Jump to content


  • Content Count

  • Joined

  • Last visited

Everything posted by Fidd88

  1. So, some good news now. I've finalised the design of the geodetic channel, and now know how the internal fittings can be made. Hope this week to start the process of getting the alloy extrusions made. Once they're in, I can check the actual dimensional accuracy of them, and if needbe, change the dimensions of the CNC'd parts from which moulds will be made prior to casting. Then the CNC'd parts can be made, and the mould-making can commence, from which wax patterns can be cast. After that they can be investment cast to produce the required parts in alloy. They can then be drilled with the requi
  2. Hi, I know the collector-ring itself is steel, ie the ring into which exhaust gases are collected from the exhaust manifolds. What's less clear, is if the shroud containing the ram-fed cooling air is an alloy or steel. Looking at the Brooklands Wellington, it certainly appears to be alloy, but still might be this steel. The corrosion in the Beaufighter ring pictured in thread, does suggest you're correct though. Next time I'm at Brooklands I'll place a magnet on it.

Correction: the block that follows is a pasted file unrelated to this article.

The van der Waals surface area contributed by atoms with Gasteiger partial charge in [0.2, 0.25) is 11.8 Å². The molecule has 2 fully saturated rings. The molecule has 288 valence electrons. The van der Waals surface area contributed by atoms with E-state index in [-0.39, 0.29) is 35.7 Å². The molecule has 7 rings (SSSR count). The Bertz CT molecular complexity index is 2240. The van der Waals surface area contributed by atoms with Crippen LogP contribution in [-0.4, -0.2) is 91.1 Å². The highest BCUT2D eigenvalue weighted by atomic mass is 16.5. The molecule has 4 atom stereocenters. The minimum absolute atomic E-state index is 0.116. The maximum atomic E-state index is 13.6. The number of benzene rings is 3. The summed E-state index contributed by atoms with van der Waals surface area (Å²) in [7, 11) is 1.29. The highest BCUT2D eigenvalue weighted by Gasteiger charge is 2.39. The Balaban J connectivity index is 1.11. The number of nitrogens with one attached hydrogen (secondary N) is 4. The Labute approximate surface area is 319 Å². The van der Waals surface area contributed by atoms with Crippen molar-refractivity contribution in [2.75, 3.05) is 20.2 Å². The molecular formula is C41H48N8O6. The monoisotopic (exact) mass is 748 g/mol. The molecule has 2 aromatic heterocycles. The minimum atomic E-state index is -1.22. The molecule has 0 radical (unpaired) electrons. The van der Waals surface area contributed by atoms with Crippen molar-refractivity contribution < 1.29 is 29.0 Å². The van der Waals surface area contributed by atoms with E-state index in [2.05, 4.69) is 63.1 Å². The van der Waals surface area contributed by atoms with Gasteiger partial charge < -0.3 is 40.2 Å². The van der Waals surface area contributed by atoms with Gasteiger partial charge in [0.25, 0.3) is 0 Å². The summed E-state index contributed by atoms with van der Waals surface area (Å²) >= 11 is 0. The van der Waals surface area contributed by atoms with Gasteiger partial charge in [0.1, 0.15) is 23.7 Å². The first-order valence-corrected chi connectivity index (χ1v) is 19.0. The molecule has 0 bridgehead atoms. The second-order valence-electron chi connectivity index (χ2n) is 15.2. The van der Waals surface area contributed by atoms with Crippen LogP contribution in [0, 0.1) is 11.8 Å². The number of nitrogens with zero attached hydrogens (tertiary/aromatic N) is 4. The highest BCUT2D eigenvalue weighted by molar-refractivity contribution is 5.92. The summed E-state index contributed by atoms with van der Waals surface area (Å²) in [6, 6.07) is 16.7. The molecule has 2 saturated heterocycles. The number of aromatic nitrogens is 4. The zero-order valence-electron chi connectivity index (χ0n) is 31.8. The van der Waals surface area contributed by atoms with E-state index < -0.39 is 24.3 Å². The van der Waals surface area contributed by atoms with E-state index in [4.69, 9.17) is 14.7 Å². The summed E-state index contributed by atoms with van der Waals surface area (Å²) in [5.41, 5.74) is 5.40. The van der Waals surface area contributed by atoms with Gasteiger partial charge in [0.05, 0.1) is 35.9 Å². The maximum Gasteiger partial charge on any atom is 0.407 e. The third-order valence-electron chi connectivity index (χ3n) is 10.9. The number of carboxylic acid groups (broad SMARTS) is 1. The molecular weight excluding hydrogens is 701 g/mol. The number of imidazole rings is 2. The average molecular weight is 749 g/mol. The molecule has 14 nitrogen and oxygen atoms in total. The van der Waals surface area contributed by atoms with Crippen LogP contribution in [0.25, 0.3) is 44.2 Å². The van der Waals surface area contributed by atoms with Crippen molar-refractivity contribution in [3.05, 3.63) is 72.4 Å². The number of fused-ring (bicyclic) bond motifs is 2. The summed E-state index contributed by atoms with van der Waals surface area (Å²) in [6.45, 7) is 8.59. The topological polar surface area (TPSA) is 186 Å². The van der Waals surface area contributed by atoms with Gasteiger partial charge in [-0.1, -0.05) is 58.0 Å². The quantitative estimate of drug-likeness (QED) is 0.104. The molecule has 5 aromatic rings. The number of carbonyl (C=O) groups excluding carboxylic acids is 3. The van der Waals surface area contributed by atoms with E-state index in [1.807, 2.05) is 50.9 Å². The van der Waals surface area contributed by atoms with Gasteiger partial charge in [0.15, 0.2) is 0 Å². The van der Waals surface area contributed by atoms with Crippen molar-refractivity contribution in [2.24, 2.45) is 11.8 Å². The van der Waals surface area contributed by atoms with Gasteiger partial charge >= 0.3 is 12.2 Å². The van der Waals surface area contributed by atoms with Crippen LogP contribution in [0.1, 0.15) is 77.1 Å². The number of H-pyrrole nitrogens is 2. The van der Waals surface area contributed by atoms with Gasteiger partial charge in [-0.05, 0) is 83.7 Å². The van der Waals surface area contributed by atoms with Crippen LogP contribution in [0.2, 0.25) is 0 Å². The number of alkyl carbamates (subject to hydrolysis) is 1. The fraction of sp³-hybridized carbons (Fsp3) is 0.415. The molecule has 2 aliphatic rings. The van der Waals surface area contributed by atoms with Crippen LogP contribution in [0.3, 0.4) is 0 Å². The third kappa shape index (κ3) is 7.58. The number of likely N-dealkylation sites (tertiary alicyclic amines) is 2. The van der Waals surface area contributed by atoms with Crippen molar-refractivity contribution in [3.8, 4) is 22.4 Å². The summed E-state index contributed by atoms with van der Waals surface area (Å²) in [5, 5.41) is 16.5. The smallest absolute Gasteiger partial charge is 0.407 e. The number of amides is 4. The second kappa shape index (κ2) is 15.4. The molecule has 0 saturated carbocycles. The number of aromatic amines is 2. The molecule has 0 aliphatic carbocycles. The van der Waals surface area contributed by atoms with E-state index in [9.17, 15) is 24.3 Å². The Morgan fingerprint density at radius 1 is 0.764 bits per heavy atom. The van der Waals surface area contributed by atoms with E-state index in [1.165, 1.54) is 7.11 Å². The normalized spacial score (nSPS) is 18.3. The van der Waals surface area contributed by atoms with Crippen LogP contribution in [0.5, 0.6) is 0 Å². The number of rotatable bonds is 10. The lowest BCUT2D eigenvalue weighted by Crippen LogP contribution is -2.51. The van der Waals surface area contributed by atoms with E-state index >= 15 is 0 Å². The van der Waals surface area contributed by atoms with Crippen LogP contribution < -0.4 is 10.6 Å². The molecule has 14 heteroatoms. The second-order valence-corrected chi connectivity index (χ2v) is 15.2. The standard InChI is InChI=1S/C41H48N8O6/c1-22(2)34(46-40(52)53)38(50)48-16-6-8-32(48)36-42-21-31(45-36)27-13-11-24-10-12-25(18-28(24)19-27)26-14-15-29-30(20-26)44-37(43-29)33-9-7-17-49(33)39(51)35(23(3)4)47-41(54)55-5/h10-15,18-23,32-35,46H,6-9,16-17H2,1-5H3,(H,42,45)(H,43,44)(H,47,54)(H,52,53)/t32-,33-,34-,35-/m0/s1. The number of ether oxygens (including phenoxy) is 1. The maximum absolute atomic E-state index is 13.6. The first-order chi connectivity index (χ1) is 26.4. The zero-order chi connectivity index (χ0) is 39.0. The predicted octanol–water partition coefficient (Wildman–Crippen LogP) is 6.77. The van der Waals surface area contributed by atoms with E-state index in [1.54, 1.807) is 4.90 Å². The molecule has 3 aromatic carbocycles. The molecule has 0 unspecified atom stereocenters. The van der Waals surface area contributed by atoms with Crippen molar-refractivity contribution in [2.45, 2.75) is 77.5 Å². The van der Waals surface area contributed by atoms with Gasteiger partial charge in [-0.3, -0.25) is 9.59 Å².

3. Excellent post, it's great to see some colour pictures of them. I can't speak to the Beaufighter, but I'm fairly certain that on the Wellington, these Townsend Rings are a steel inner-collector-ring, taking the hot gasses, with an alloy shroud around it, which is fed with ram-air, thus cooling the exhaust gases before they're emitted, which reduced both flame-flare and noise. That said, your picture appears to show corrosion on them more consistant with very thin steel on the hotter external (radially) portion of the ring, which does cast into doubt, my assumption that they were alloy. Perhaps
  4. I also would highly recommend Fusion 360, even though some features that were previously available on the free hobby use version have recently been rescinded.
  5. I know! I spent some time talking to some of the chaps that did it, with a single hundred plus year old fly-press - and some determination! Talk about patience! You could have bottled my expression and sold for thruppence a time, once the full horror of building it thus sank into my conscious! Blimey, but that was a labour of love! My planned method looks positively Henry Fordesque compared with that - tiny movments at a time, and then drifting out the wood blocks afterwards. Crikey! The found a better frame 50 bulkhead (the one to which the trailing edge of the wing and aft end of the bomb b
  6. Cheers! The issue with the rolling-machine making the channel is not difficult about the cross-section, it's curving the geodetic during that's the complex bit. Hence my decision to extrude first and curve after. Which, incidentally, is how the missing geodetics on R for Robert at Brooklands, was made. I'm not a trained engineer at all, I worked in a motorcycle workshop years ago, rebuilding engines and servicing, so I've a little mechanical common-sense, and an O level in technical drawing from 40 years ago - indeed initial drawings for the turrets were pencil on paper at a drawing board